|By Erika Delgado||
|May 22, 2008 08:00 AM EDT||
My parents expect to spend a certain amount of time and effort managing particular aspects of their lives. For example, when they drive to an unfamiliar vacation spot, they inquire about directions and even write or plot the route before they head out. Whereas for me, it’s a matter of popping out an iPhone or a GPS device, saving time, improving accuracy, and avoiding the mistakes of manually drafting the directions.
The same on-demand principles apply to the SOA life-cycle evolution. When an infrastructure that allows for changes on-demand is established, you need the agility to execute on them quickly and safely while preserving the quality of the overall system. This is a challenge that organizations face – attempting to change their underlying SOA systems without compromising existing business processes. However, this challenge can be solved with ubiquitous on-demand information.
Safe SOA Evolution
The fact is that you almost never start anything from scratch. Instead, you’re always evolving what you already have. So the key to an agile SOA is to look into the various change activities that combine in a service life cycle. These change activities include change inception, change elaboration and impact analysis, construction, and finally, transition into production.
There are three important points here: first, you can’t afford to spend time and resources repeating the same manual activities associated with each of these phases every time a change is needed, such as changes to the environment or testing and impact analysis. Second, the change processes are increasingly iterative; the days of the waterfall model, starting with requirements and design and ending with testing, are gone. Third, the phases I listed – which are mostly based on RUP (Rational Unified Process) – don’t include testing as an isolated phase. In fact, you should never have an explicit, sequential testing or validation phase if you want to have an agile, quality process that produces quality results.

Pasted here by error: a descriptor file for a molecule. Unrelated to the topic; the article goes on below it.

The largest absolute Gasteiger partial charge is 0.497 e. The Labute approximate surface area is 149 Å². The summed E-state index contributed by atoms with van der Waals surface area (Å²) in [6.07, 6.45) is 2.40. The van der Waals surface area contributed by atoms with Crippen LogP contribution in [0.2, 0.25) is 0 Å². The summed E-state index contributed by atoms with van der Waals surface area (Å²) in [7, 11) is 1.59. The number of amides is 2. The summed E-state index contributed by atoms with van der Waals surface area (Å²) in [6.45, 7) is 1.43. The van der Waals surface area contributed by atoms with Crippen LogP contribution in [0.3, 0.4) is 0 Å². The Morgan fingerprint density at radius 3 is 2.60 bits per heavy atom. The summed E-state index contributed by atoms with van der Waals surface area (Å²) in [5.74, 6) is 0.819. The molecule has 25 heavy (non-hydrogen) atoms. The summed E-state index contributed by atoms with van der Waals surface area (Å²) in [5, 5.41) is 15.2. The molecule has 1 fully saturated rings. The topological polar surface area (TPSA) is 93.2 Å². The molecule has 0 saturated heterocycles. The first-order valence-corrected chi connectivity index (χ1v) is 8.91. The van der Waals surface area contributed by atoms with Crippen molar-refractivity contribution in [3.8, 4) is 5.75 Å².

The more time you spend doing tests on changes made in your underlying systems, the more you are likely to compromise the agility of your SOA, and risk quality and continuity.
Quality needs to be baked in. You don’t test it out of an application. I’m by no means suggesting that you shouldn’t test and validate, but the process of testing and validating against established policies needs to be continuously applied throughout the SDLC process, and information pertaining to these policies must also ubiquitously exist, on-demand, in the underlying environment. Just like when you’re driving, you wouldn’t pull out a piece of paper to draw up a new map every time the route or destination altered; you simply know where you are and have full situational-awareness then you set the new goal to get there from where you are. The same principles apply to the SDLC of software in general, and SOA in particular, because SOA’s main goal is to increase agility.
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